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http://dx.doi.org/10.1371/journal.pntd.0003901DOI Listing
http://www.ncbi.nlm.nih.gov/pmc/articles/PMC4498835PMC
May 2016

A stochastic model for early identification of infectious disease epidemics with application to measles cases in Bangladesh.

Asia Pac J Public Health 2015 Mar 18;27(2):NP816-23. Epub 2012 Nov 18.

University of Dhaka, Dhaka, Bangladesh.

In this article, a stochastic modeling approach was employed for the detection of epidemics in advance that was based on a negative binomial model with 2 components: an endemic component and an epidemic component. This study used monthly measles cases from January 2000 to August 2009 collected from the Expanded Program on Immunization, Bangladesh. General optimization routines provided the maximum likelihood estimates with corresponding standard errors. The negative binomial model with both seasonal endemic and epidemic components was shown to provide adequate fit with no measles epidemic during September 2008 to August 2009.
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http://dx.doi.org/10.1177/1010539512461668DOI Listing
March 2015

Profile: the Chakaria Health and Demographic Surveillance System.

Int J Epidemiol 2012 Jun;41(3):667-75

Centre for Equity and Health System, ICDDRB, Mohakhali, Dhaka, Bangladesh.

Chakaria Health and Demographic Surveillance System (CHDSS), located on the south-eastern coast of the Bay of Bengal, was established in 1999 and is one of the field sites of International Centre for Diarrhoeal Disease Research, Bangladesh (ICDDRB). The surveillance covers 118 315 residents living in 19 847 households. Data on socio-demographic and health indicators including birth, death, migration, marriage, maternal health, education and employment are recorded through quarterly household visits. The primary objective of CHDSS is to monitor the changes in socio-demographic indicators, inequalities in health and impact of public health interventions. A demographic change was accompanied by a shift from traditional to modern society during the past decade, but inequality in health still persists. The findings from the surveillance are shared regularly among the local and global communities. Data are also available upon request to ICDDRB and INDEPTH for use by researchers and policy makers.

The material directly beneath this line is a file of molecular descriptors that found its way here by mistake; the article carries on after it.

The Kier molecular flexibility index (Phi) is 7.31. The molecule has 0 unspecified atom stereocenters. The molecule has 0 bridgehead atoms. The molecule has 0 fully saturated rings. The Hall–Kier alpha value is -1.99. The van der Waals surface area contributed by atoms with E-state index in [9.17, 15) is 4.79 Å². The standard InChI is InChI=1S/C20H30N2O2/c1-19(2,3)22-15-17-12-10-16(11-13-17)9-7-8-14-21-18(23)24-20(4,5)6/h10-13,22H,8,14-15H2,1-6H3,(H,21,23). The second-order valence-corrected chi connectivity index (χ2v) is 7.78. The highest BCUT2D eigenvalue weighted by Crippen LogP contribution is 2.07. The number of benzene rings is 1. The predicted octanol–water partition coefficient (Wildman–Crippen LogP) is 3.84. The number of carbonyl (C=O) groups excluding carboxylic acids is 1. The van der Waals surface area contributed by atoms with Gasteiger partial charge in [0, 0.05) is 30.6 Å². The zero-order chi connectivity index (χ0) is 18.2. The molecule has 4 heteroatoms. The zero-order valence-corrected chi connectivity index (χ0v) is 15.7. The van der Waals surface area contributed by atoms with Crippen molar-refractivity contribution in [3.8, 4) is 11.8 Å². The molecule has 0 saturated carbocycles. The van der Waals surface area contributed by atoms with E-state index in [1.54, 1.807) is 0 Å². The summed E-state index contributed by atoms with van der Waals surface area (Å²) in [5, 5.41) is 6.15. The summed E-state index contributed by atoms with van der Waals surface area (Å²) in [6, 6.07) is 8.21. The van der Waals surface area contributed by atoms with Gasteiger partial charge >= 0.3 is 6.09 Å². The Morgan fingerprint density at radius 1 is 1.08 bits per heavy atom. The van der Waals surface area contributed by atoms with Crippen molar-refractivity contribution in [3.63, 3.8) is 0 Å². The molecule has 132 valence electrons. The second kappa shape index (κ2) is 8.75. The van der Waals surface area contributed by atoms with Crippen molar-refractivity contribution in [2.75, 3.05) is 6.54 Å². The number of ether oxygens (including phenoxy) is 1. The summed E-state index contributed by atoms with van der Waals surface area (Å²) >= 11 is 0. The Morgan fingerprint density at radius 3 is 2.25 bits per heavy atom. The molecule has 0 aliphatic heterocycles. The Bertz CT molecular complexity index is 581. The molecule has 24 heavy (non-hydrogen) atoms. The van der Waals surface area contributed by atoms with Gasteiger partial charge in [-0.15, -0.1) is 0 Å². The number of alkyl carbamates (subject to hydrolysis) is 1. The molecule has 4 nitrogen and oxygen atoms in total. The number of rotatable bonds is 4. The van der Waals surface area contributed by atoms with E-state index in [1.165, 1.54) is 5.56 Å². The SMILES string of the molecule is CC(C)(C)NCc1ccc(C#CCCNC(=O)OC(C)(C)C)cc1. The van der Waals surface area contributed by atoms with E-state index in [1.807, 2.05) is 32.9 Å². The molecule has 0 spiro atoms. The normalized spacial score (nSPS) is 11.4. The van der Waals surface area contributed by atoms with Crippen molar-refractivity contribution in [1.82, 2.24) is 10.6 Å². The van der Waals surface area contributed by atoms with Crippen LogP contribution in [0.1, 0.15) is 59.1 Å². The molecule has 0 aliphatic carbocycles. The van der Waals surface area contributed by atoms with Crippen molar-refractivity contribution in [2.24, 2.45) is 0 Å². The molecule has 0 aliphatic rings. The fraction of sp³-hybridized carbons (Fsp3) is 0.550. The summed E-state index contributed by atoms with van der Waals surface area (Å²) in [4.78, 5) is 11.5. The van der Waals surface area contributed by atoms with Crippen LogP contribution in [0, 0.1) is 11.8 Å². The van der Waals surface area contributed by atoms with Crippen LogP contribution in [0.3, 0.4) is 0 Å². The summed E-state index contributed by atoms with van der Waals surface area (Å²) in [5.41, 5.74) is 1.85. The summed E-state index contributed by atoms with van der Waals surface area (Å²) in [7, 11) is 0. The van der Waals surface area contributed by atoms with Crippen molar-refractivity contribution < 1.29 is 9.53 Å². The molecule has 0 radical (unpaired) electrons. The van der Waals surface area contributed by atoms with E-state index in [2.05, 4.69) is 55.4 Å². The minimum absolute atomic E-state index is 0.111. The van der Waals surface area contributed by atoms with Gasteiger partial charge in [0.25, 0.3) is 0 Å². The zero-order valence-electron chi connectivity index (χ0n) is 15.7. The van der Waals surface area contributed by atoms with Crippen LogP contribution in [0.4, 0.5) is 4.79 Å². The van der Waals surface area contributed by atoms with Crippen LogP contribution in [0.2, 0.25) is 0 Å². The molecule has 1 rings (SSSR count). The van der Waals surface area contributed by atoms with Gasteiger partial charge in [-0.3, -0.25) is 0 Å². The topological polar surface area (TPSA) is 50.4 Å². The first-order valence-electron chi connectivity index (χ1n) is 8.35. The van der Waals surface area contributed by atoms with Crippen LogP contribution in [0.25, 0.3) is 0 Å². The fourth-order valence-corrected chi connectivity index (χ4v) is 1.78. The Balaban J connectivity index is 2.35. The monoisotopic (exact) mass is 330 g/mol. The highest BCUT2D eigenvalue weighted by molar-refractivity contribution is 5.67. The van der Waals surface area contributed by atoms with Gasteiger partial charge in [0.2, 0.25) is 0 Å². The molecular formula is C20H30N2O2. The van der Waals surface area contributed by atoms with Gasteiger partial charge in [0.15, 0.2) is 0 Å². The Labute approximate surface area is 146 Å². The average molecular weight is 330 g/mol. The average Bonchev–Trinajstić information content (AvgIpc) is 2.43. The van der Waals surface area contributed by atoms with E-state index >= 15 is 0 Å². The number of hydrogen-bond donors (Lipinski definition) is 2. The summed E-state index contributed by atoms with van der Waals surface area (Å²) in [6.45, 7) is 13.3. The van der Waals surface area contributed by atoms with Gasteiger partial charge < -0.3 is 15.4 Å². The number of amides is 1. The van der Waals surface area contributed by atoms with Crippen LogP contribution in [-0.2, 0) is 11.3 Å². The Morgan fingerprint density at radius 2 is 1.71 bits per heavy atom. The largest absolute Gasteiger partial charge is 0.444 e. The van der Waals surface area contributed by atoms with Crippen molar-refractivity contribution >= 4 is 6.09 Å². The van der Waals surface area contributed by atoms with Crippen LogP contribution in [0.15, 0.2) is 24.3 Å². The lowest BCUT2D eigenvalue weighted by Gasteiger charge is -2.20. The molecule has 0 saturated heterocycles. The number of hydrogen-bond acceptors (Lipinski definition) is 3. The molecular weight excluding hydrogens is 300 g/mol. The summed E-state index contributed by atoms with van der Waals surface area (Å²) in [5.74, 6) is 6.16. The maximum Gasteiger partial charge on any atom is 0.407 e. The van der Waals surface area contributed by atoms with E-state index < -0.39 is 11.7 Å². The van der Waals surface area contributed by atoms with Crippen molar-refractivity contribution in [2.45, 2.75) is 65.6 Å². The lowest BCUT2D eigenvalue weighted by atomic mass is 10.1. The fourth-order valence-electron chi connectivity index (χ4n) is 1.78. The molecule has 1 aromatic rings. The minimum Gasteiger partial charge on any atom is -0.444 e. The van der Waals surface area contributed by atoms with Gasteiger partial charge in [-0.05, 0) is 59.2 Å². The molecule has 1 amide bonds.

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http://dx.doi.org/10.1093/ije/dys089DOI Listing
June 2012

Modelling of infectious diseases for providing signal of epidemics: a measles case study in Bangladesh.

J Health Popul Nutr 2011 Dec;29(6):567-73

Institute of Statistical Research and Training, University of Dhaka, Ramna, Dhaka 1000, Bangladesh.

The detection of unusual patterns in the occurrence of diseases is an important challenge to health workers interested in early identification of epidemics. The objective of this study was to provide an early signal of infectious disease epidemics by analyzing the disease dynamics. A two-stage monitoring system was applied, which consists of univariate Box-Jenkins model or autoregressive integrated moving average model and subsequent tracking signals from several statistical process-control charts. The analyses were illustrated on January 2000-August 2009 national measles data reported monthly to the Expanded Programme on Immunization (EPI) in Bangladesh. The results of this empirical study revealed that the most adequate model for the occurrences of measles in Bangladesh was the seasonal autoregressive integrated moving average (3, 1, 0) (0, 1, 1)12 model, and the statistical process-control charts detected no measles epidemics during September 2007-August 2009. The two-stage monitoring system performed well to capture the measles dynamics in Bangladesh without detection of an epidemic because of high measles-vaccination coverage.
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http://www.ncbi.nlm.nih.gov/pmc/articles/PMC3259719PMC
http://dx.doi.org/10.3329/jhpn.v29i6.9893DOI Listing
December 2011